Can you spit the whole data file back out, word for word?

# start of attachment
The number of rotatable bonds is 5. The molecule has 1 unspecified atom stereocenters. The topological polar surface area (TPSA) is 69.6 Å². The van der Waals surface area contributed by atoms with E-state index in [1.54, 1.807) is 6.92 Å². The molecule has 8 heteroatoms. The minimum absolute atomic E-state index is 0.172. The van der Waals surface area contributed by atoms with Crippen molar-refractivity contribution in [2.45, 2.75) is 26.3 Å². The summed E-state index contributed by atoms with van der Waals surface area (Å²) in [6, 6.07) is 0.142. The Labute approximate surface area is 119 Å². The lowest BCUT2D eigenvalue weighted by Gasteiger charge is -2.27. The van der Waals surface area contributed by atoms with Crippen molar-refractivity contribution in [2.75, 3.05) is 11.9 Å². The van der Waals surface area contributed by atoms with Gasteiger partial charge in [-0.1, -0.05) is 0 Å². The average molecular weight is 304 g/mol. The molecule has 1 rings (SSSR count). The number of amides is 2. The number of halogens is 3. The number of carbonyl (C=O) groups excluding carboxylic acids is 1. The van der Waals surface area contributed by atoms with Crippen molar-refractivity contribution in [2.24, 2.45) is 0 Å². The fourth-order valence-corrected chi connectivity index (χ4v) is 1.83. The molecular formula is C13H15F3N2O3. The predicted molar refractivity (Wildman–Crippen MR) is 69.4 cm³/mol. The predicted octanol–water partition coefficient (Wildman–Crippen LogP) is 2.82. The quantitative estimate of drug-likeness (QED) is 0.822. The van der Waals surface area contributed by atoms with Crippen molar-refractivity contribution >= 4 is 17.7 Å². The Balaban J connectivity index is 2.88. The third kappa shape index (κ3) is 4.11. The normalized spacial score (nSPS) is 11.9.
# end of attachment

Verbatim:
The number of rotatable bonds is 5. The molecule has 1 unspecified atom stereocenters. The topological polar surface area (TPSA) is 69.6 Å². The van der Waals surface area contributed by atoms with E-state index in [1.54, 1.807) is 6.92 Å². The molecule has 8 heteroatoms. The minimum absolute atomic E-state index is 0.172. The van der Waals surface area contributed by atoms with Crippen molar-refractivity contribution in [2.45, 2.75) is 26.3 Å². The summed E-state index contributed by atoms with van der Waals surface area (Å²) in [6, 6.07) is 0.142. The Labute approximate surface area is 119 Å². The lowest BCUT2D eigenvalue weighted by Gasteiger charge is -2.27. The van der Waals surface area contributed by atoms with Crippen molar-refractivity contribution in [2.75, 3.05) is 11.9 Å². The van der Waals surface area contributed by atoms with Gasteiger partial charge in [-0.1, -0.05) is 0 Å². The average molecular weight is 304 g/mol. The molecule has 1 rings (SSSR count). The number of amides is 2. The number of halogens is 3. The number of carbonyl (C=O) groups excluding carboxylic acids is 1. The van der Waals surface area contributed by atoms with Crippen molar-refractivity contribution in [2.24, 2.45) is 0 Å². The fourth-order valence-corrected chi connectivity index (χ4v) is 1.83. The molecular formula is C13H15F3N2O3. The predicted molar refractivity (Wildman–Crippen MR) is 69.4 cm³/mol. The predicted octanol–water partition coefficient (Wildman–Crippen LogP) is 2.82. The quantitative estimate of drug-likeness (QED) is 0.822. The van der Waals surface area contributed by atoms with Crippen molar-refractivity contribution >= 4 is 17.7 Å². The Balaban J connectivity index is 2.88. The third kappa shape index (κ3) is 4.11. The normalized spacial score (nSPS) is 11.9.